Also, please read all the way to the end of the interview, where Reinsdorf shares a terrific story of what it means to be Jewish.
What was it like to grow up in Brooklyn right after WWII?
Recently, I did in an interview with someone and he asked, “What was it like to be from Brooklyn?” I said, “Well, if you’re not from Brooklyn, you can’t understand it.”
When two people from Brooklyn meet, the first question always is, “Where did you go to high school?”
Brooklyn was a state of mind. Brooklyn was a separate city until the late 1890s. So when I came on to the scene in 1936, there were still people alive who remembered Brooklyn merging into New York, and they still were angry about it. Brooklyn had its own downtown, newspaper, baseball team and for a long time its own water.
There was a great pride. We did not consider ourselves New Yorkers. Manhattan was New York.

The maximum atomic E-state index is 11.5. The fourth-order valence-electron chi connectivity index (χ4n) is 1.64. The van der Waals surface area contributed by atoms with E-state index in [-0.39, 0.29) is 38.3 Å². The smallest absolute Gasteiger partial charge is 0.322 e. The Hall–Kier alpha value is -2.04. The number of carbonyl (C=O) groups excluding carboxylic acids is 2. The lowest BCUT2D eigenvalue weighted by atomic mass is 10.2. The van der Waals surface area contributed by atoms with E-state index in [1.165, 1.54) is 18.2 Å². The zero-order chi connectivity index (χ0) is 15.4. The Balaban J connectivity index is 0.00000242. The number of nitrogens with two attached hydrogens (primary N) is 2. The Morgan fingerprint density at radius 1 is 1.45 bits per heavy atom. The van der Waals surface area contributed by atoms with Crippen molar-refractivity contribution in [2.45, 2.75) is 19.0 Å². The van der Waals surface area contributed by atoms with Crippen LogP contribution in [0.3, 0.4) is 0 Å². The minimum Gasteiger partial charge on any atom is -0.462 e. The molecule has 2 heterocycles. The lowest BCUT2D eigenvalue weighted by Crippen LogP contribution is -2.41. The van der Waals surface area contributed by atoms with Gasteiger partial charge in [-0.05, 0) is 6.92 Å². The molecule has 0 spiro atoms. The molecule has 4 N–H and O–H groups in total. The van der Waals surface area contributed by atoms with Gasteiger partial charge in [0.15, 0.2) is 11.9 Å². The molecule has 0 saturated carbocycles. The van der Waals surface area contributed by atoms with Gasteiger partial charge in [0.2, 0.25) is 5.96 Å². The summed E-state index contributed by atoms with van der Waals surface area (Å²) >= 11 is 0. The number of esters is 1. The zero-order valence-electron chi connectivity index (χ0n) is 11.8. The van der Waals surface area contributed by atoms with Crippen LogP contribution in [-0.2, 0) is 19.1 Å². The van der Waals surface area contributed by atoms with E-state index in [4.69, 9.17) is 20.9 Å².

You grew up in a one bedroom apartment. What was that like?
I didn’t know it was bad. My brother and sister shared the bedroom with my mother and father. I slept in a rollaway cot in the hallway. There was a benefit to sleeping in the hallway. When we got TV in 1950, I could look from where I was into the living room and watch TV. I attached a string to the plug. When I found myself dozing off, I would pull the plug. I think that was the first remote control.
We weren’t poor. We were just lower middle class. There was always food, clothes, but no car.
Did you grow up much with Judaism?
Yes and no. We never had trafe in the house. I had to be Bar Mitzvahed. But we didn’t go to synagogue on a regular basis. It was more growing up with a Jewish culture.